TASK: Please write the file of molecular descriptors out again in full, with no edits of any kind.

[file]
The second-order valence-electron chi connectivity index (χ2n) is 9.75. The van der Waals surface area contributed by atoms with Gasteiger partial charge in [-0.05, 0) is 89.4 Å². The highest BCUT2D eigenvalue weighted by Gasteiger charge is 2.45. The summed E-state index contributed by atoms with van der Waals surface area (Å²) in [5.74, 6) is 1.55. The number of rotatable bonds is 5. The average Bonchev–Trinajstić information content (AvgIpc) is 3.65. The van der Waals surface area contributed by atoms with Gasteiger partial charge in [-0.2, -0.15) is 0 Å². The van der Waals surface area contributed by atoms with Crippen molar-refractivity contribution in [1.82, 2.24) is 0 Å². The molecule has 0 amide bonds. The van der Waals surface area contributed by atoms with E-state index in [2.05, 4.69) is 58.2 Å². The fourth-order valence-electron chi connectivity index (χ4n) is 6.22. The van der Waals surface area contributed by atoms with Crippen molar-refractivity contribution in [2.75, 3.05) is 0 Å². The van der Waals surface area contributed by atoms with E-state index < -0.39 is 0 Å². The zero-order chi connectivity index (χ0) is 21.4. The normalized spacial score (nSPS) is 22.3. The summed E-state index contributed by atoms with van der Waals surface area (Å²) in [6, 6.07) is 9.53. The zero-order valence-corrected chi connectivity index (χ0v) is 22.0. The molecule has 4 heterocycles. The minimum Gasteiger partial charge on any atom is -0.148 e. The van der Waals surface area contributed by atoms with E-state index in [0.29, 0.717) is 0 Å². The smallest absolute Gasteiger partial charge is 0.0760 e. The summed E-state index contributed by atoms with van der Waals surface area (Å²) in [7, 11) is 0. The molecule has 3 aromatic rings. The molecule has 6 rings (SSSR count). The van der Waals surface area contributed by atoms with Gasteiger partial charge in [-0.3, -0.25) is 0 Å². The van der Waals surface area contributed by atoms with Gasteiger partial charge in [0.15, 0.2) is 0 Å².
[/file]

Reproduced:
The second-order valence-electron chi connectivity index (χ2n) is 9.75. The van der Waals surface area contributed by atoms with Gasteiger partial charge in [-0.05, 0) is 89.4 Å². The highest BCUT2D eigenvalue weighted by Gasteiger charge is 2.45. The summed E-state index contributed by atoms with van der Waals surface area (Å²) in [5.74, 6) is 1.55. The number of rotatable bonds is 5. The average Bonchev–Trinajstić information content (AvgIpc) is 3.65. The van der Waals surface area contributed by atoms with Gasteiger partial charge in [-0.2, -0.15) is 0 Å². The van der Waals surface area contributed by atoms with Crippen molar-refractivity contribution in [1.82, 2.24) is 0 Å². The molecule has 0 amide bonds. The van der Waals surface area contributed by atoms with E-state index in [2.05, 4.69) is 58.2 Å². The fourth-order valence-electron chi connectivity index (χ4n) is 6.22. The van der Waals surface area contributed by atoms with Crippen molar-refractivity contribution in [2.75, 3.05) is 0 Å². The van der Waals surface area contributed by atoms with E-state index < -0.39 is 0 Å². The zero-order chi connectivity index (χ0) is 21.4. The normalized spacial score (nSPS) is 22.3. The summed E-state index contributed by atoms with van der Waals surface area (Å²) in [6, 6.07) is 9.53. The zero-order valence-corrected chi connectivity index (χ0v) is 22.0. The molecule has 4 heterocycles. The minimum Gasteiger partial charge on any atom is -0.148 e. The van der Waals surface area contributed by atoms with E-state index in [0.29, 0.717) is 0 Å². The smallest absolute Gasteiger partial charge is 0.0760 e. The summed E-state index contributed by atoms with van der Waals surface area (Å²) in [7, 11) is 0. The molecule has 3 aromatic rings. The molecule has 6 rings (SSSR count). The van der Waals surface area contributed by atoms with Gasteiger partial charge in [-0.3, -0.25) is 0 Å². The van der Waals surface area contributed by atoms with Gasteiger partial charge in [0.15, 0.2) is 0 Å².